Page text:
One of these new sovereignist forces is the Democratic Current, which has grown from three seats in 2014 to 22 seats in 2019 and holds three ministries in the Fakhfakh government. Created in 2013, it is headed by Mohamed Abbou, minister of public service.[fn]Mohamed Abbou was a lawyer who opposed Ben Ali in the 2000s. In 2011-2012, he headed the Congress for the Republic (CPR), the party of the former head of state, Moncef Marzouki.Hide Footnote  This party was the first to embrace the popular themes of combating corruption and restoring a strong state in the name of the values expressed during the 2010-2011 uprising. Since 2017, it has been reconciling a respect for liberal values (notably on the questions of democracy, human rights and equality) with the fight for the return of a “strong and just state” and the strict use of the law against “the corrupt”.[fn]Samia Abbou, one of its leaders and a member of the previous parliament, denounced numerous cases of corruption during plenary sessions. Crisis Group interviews, Democratic Current leaders, Tunis, November-December 2019. See also Crisis Group Middle East and North Africa Report N°177, Blocked Transition: Corruption and Regionalism in Tunisia, 10 May 2017.Hide Footnote

Another such force is the People’s Movement, which grew from three to fifteen deputies and holds two ministries in the Fakhfakh government. This Arab nationalist movement used to be a member of the Popular Front (a coalition of far-left and Arab nationalist figures that became a political party in July 2019) and was led from 2011 to 2013 by Mohamed Brahmi, a parliamentarian assassinated in July 2013.[fn]In December 2014, Boubaker el Hakim, a Franco-Tunisian ISIS jihadist, claimed responsibility for Brahmi’s assassination. See “Un parisien revendique les assassinats de Chokri Belaïd et de Mohamed Brahmi”, video, YouTube, 18 December 2014.Hide Footnote  The party is focused on the defence of economic sovereignty, cultivates anti-Western rhetoric and strongly opposes normalising relations with Israel.[fn]Crisis Group interviews, trade union leaders, former popular movement activists, Tunis, October-November 2019.Hide Footnote  A section of this party considers An-Nahda to be its main political and ideological enemy.[fn]Crisis Group interviews, trade union leaders, former popular movement activists, Tunis, October-November 2019.Hide Footnote  In January 2020, an independent member of parliament with close ties to this party described dual nationals as “mongrels” who were undermining Tunisia’s sovereignty by monopolising political decision-making processes.[fn]See “Après avoir qualifié les binationaux de ‘bâtards’, Safi Saïed leur présente de plates excuses”, Kapitalis, 14 January 2020.Hide Footnote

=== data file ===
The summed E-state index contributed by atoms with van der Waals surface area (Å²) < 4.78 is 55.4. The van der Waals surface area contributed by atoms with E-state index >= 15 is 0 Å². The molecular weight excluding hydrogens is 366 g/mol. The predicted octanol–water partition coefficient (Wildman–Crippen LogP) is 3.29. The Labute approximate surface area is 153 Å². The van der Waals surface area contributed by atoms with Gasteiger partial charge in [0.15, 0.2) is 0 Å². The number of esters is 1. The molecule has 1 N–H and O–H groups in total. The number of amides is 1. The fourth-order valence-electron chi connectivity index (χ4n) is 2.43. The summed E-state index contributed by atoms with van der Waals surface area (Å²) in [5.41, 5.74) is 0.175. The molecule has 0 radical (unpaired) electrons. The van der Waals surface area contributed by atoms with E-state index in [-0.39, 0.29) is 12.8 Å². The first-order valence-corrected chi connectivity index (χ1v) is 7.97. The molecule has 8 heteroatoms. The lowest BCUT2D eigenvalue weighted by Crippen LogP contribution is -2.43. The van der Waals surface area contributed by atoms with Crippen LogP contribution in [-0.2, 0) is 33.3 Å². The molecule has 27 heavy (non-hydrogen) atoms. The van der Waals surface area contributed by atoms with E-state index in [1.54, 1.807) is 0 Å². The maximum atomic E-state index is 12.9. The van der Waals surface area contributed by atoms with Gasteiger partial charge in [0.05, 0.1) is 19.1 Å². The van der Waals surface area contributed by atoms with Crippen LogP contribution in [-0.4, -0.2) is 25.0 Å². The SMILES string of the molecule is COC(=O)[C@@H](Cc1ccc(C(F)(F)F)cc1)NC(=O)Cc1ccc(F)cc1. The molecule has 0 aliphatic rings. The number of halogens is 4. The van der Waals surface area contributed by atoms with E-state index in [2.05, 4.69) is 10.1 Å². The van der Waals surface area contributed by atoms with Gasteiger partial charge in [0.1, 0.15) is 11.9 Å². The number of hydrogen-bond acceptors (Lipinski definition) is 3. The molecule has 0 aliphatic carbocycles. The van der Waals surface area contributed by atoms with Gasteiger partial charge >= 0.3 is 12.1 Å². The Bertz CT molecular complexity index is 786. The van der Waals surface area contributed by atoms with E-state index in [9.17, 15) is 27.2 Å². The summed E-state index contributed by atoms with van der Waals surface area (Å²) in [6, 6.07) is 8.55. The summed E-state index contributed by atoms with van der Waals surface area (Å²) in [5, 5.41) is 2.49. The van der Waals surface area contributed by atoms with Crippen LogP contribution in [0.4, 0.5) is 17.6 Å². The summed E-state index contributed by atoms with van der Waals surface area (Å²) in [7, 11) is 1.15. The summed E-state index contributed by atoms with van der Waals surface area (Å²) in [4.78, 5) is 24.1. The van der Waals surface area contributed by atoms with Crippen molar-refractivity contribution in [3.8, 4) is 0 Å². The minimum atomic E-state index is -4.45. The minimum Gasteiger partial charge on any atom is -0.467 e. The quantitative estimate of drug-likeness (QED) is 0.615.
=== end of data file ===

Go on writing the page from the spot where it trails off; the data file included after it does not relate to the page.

The Dignity Coalition is present in the Assembly with 21 seats. Formed in February 2019, it is made up of independent lists, led by former Islamic revolutionaries, members of the Leagues for the Protection of the Revolution (LPR), remnants of the Congress for the Republic (CPR, now reduced to a few activists) and two small Islamist parties.[fn]See Crisis Group Report, Tunisia: Violence and the Salafi Challenge, op. cit.Hide Footnote  Its spokesperson, Seifeddine Makhlouf (also one of the primary lawyers of Tunisian Salafi-jihadists), emerged into the spotlight with his repeated attacks upon France and its ambassador, accusing them of plundering Tunisia’s natural resources and wanting to change the Tunisian way of life.[fn]Crisis Group interviews, supporters of the Dignity Coalition, Tunis, June-October 2019. See Frida Dahmani, “Tunisie-France : le désamour”, Jeune Afrique, 5 December 2019.Hide Footnote  He also regularly accuses the UGTT’s executive office of corruption.[fn]See “L’UGTT porte plainte contre Seifeddine Makhlouf”, La Presse de Tunisie, 6 November 2019.Hide Footnote  He favours the full face veil (niqab) for women, opposes any form of feminism and combines machismo, anti-colonialism, anti-corruption, conservatism and the fight against the established economic elite.[fn]See Crisis Group Report, Blocked Transition: Corruption and Regionalism in Tunisia, op. cit. Crisis Group interviews, An-Nahda and CPR supporters, Tunis, June-October 2019. See Salsabil Chellali, “Tunisie : l’image de Kaïs Saïed détournée pour prétendre de fausses alliances politiques”, Agence France Presse, 3 October 2019.Hide Footnote